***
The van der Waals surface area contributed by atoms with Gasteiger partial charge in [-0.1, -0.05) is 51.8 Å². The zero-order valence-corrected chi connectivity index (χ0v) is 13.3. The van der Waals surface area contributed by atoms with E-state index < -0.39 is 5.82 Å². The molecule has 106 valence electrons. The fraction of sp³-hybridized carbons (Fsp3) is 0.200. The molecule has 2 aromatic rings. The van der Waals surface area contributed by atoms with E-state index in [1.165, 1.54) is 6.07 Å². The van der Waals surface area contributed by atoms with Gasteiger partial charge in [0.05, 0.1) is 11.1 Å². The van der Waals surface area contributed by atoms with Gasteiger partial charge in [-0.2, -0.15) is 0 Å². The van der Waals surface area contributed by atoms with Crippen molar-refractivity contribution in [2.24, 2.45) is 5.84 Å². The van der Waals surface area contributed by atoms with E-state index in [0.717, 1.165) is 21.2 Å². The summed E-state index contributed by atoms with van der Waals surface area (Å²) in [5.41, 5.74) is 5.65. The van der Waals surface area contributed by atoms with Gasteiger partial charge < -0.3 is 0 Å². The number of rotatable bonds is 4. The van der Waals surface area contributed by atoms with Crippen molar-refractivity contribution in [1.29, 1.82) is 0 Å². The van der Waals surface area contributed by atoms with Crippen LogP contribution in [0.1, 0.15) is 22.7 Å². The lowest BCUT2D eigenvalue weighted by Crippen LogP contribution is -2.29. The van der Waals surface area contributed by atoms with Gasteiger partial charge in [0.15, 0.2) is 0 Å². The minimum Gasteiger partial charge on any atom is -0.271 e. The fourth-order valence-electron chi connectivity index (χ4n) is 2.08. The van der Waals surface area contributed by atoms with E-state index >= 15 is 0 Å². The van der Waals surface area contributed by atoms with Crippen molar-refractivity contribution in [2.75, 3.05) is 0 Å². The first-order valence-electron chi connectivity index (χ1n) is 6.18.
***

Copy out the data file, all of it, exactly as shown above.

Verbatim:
The van der Waals surface area contributed by atoms with Gasteiger partial charge in [-0.1, -0.05) is 51.8 Å². The zero-order valence-corrected chi connectivity index (χ0v) is 13.3. The van der Waals surface area contributed by atoms with E-state index < -0.39 is 5.82 Å². The molecule has 106 valence electrons. The fraction of sp³-hybridized carbons (Fsp3) is 0.200. The molecule has 2 aromatic rings. The van der Waals surface area contributed by atoms with E-state index in [1.165, 1.54) is 6.07 Å². The van der Waals surface area contributed by atoms with Gasteiger partial charge in [0.05, 0.1) is 11.1 Å². The van der Waals surface area contributed by atoms with Gasteiger partial charge in [-0.2, -0.15) is 0 Å². The van der Waals surface area contributed by atoms with Crippen molar-refractivity contribution in [2.24, 2.45) is 5.84 Å². The van der Waals surface area contributed by atoms with E-state index in [0.717, 1.165) is 21.2 Å². The summed E-state index contributed by atoms with van der Waals surface area (Å²) in [5.41, 5.74) is 5.65. The van der Waals surface area contributed by atoms with Gasteiger partial charge < -0.3 is 0 Å². The number of rotatable bonds is 4. The van der Waals surface area contributed by atoms with Crippen molar-refractivity contribution in [1.29, 1.82) is 0 Å². The van der Waals surface area contributed by atoms with Crippen LogP contribution in [0.1, 0.15) is 22.7 Å². The lowest BCUT2D eigenvalue weighted by Crippen LogP contribution is -2.29. The van der Waals surface area contributed by atoms with Gasteiger partial charge in [0.15, 0.2) is 0 Å². The minimum Gasteiger partial charge on any atom is -0.271 e. The fourth-order valence-electron chi connectivity index (χ4n) is 2.08. The van der Waals surface area contributed by atoms with E-state index >= 15 is 0 Å². The van der Waals surface area contributed by atoms with Crippen molar-refractivity contribution in [2.75, 3.05) is 0 Å². The first-order valence-electron chi connectivity index (χ1n) is 6.18.